Expatriation is a theme that recurs in director R Shyamaprasad’s movies. It could not have been coincidental. After all, he had been an expat – a Masters student in Media Production at the Hull University and then working as media researcher and creative contributor for BBC in London.
But more than the mise en scène of his films, what makes them special is the inward trajectory he takes into the psyche of his characters. You will hardly find a superfluous character in his films, and you will invariably be dragged into the vortex of the emotional dilemmas of people caught in ordinary or extraordinary situations.
That is why even when Ivide comes with the huge advantage of its Tier 1 star-cast – Prithviraj and Nivin Pauly, both ‘superstars,’ if you may, in their own right – the film is known and talked about as a ‘Shyamaprasad’ movie. The cast complements; the director is the ‘star.’
With Ivide, now playing at theatres in the UAE, Shyamaprasad (a regular at the Dubai International Film Festival circuit) is moving into another expat territory – this time, the US. He has earlier documented expat life in Kuwait (Kallu Kondoru Pennu), UAE (Manalnagaram, a TV series) and UK (English).
“But then, each film is differently nuanced,” says Shyamaprasad. “While the theme of displaced people might be common, there are other factors that make Ivide more layered. For instance, there is this constant corporate ambition in Nivin’s character, while Prithviraj’s role has a mixed racial background making his assimilation into the system problematic. Then, there is a love story and a crime angle.”
Shyamaprasad, however, wouldn’t call his film a ‘thriller’ as Ivide is much-touted. “I haven’t marketed the film as a thriller and I do not know where that came from. Our film industry plays by certain simplistic derivatives of genres, and the thriller tag does not match the kind of film we have made. It definitely is my film, about human emotions, but not in the thriller genre.”
Peripherally, Ivide is the story of a cop Varun Blake (Prithviraj) investigating a series of murders. Varun’s demons are many, not least being his mixed parentage but also a potential threat to his ex-wife Roshni (Bhavana), who now finds solace in an ambitious IT professional Krish Hebbar (Nivin Pauly).
With a predominant Hollywood crew, the film is extensively shot in the US, and has gained critical and popular acclaim in Kerala, despite the Premam-wave. “These are two different films,” says Shyamaprasad. “As Anwar Rasheed (the producer of Premam) has said, it is for a very young crowd of say 16 to 23 years, while Ivide will be more appreciated by people who are aware of the life of Malayalis abroad.”
He says that working with the Western crew, though not a novelty for him, was a reaffirmation of what is taught at film schools – on the need to have elaborate preparation for movies. “It underlined the need to place greater attention to pre-production work, to have stronger communication with your cast and crew, and to have a script that is understood by all members in your team. It reaffirmed that we need to have double the prep time; if the film is being shot in one month, you need two months of serious prep time with technicians and cast that will help achieve the kind of aesthetic one aspires for.”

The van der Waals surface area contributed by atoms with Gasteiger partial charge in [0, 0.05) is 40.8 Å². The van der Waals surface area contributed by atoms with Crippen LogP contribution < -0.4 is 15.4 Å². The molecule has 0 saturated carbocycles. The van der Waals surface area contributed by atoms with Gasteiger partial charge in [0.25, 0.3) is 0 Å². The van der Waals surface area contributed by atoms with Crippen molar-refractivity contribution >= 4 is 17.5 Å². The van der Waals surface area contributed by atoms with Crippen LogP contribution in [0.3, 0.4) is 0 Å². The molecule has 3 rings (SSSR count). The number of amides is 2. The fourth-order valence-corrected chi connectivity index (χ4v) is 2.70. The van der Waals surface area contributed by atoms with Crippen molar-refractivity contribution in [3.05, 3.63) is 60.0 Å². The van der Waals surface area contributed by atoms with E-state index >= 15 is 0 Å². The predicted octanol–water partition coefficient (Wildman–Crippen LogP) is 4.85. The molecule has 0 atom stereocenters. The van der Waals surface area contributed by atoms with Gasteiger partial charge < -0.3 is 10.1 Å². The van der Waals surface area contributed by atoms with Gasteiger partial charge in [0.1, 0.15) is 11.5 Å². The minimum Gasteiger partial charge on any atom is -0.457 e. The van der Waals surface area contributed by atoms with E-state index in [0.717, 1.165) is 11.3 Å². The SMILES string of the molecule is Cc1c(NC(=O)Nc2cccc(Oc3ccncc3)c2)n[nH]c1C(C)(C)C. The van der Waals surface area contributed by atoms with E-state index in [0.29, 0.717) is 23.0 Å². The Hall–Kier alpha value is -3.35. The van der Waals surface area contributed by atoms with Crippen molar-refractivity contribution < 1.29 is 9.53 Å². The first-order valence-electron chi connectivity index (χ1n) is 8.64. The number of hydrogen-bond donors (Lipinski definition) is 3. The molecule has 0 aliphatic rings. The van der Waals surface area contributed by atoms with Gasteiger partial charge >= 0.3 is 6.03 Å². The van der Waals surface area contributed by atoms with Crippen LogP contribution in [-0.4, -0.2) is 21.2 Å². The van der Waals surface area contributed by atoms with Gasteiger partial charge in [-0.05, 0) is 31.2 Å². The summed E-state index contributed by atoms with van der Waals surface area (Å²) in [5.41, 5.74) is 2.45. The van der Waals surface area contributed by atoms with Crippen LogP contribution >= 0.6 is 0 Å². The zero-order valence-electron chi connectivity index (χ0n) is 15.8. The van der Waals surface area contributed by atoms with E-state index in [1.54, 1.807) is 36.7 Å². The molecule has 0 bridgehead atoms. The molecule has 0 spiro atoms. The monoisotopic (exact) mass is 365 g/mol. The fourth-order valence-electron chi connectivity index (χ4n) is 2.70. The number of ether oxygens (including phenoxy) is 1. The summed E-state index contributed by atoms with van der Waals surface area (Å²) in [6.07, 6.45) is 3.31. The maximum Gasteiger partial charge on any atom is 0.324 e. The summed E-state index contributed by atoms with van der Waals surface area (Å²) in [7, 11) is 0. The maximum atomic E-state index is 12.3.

Despite being shot in the US, Shyamaprasad deliberately veered away from using the location as a prop for picture post-card song settings or to bring in the whole aspects of nostalgia, which he says “is overused in fiction and films.”
He sees it as a compliment that critics define his films, even when mistakenly branded as ‘thrillers,’ to be about people and their emotional vulnerabilities. “Whatever the genre or context, I believe there is a common concern in all my films about people. I do not attempt to make different films. My commitment is to be truthful, honest and authentic.”
He says that his own expatriation probably prompts him to “look at life of people outside their natural purview. I think it is far more interesting to look at the global Malayalis and go deeper to try and understand the underbelly of their existence.”
Closely following The Artist, one of his most accomplished works, Shyamaprasad says the excitement of doing Ivide was in working with the international crew and a predominantly bilingual script. Teaming up again with scenarist Ajayan Venugopalan (who also wrote English), wasn’t coincidental says Shyamaprasad.
“He is a kindred soul and understands my concerns. And then, there is hardly any published fiction about expat life in Malayalam that is worth making a film about. We need people who can look into their lives and have a closer idea of it, which Ajayan brings in.”
Shyamaprasad describes Ivide as a ‘human story not just for expats’ but one that expats including those in the UAE will identify with far more “because it is about assimilation in a different milieu and at the same time about being considered differently. That conflict and tension is the backdrop of the film.”